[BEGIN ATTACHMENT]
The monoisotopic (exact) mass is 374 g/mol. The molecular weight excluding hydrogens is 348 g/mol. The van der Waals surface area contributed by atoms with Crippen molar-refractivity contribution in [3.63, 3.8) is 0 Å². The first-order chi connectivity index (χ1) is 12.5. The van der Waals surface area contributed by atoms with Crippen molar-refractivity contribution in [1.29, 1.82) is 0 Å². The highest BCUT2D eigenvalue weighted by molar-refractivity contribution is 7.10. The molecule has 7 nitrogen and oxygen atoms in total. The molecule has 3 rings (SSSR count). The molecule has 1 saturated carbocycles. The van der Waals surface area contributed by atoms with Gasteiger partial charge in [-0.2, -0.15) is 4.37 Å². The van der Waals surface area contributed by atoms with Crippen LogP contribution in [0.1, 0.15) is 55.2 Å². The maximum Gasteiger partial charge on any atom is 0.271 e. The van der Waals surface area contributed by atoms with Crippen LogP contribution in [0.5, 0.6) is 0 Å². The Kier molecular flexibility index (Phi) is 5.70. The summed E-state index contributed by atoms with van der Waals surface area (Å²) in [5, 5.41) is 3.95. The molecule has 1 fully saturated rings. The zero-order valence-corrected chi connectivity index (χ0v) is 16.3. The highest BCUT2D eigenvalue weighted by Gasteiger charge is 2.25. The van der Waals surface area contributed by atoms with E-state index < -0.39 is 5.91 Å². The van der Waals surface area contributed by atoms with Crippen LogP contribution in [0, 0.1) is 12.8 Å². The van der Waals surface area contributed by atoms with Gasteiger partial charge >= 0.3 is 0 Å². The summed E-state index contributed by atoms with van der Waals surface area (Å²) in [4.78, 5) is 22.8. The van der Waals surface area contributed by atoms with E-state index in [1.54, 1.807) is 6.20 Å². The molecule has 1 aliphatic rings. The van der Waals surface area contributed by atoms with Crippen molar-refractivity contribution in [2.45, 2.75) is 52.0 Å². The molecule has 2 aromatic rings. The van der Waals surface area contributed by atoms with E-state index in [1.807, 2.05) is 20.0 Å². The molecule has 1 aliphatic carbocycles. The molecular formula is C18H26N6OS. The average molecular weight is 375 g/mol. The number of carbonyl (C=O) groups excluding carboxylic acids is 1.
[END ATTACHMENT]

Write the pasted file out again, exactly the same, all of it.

The monoisotopic (exact) mass is 374 g/mol. The molecular weight excluding hydrogens is 348 g/mol. The van der Waals surface area contributed by atoms with Crippen molar-refractivity contribution in [3.63, 3.8) is 0 Å². The first-order chi connectivity index (χ1) is 12.5. The van der Waals surface area contributed by atoms with Crippen molar-refractivity contribution in [1.29, 1.82) is 0 Å². The highest BCUT2D eigenvalue weighted by molar-refractivity contribution is 7.10. The molecule has 7 nitrogen and oxygen atoms in total. The molecule has 3 rings (SSSR count). The molecule has 1 saturated carbocycles. The van der Waals surface area contributed by atoms with Gasteiger partial charge in [-0.2, -0.15) is 4.37 Å². The van der Waals surface area contributed by atoms with Crippen LogP contribution in [0.1, 0.15) is 55.2 Å². The maximum Gasteiger partial charge on any atom is 0.271 e. The van der Waals surface area contributed by atoms with Crippen LogP contribution in [0.5, 0.6) is 0 Å². The Kier molecular flexibility index (Phi) is 5.70. The summed E-state index contributed by atoms with van der Waals surface area (Å²) in [5, 5.41) is 3.95. The molecule has 1 fully saturated rings. The zero-order valence-corrected chi connectivity index (χ0v) is 16.3. The highest BCUT2D eigenvalue weighted by Gasteiger charge is 2.25. The van der Waals surface area contributed by atoms with E-state index < -0.39 is 5.91 Å². The van der Waals surface area contributed by atoms with Crippen LogP contribution in [0, 0.1) is 12.8 Å². The van der Waals surface area contributed by atoms with Gasteiger partial charge >= 0.3 is 0 Å². The summed E-state index contributed by atoms with van der Waals surface area (Å²) in [4.78, 5) is 22.8. The van der Waals surface area contributed by atoms with E-state index in [1.54, 1.807) is 6.20 Å². The molecule has 1 aliphatic rings. The van der Waals surface area contributed by atoms with Crippen molar-refractivity contribution in [2.45, 2.75) is 52.0 Å². The molecule has 2 aromatic rings. The van der Waals surface area contributed by atoms with E-state index in [1.807, 2.05) is 20.0 Å². The molecule has 1 aliphatic carbocycles. The molecular formula is C18H26N6OS. The average molecular weight is 375 g/mol. The number of carbonyl (C=O) groups excluding carboxylic acids is 1.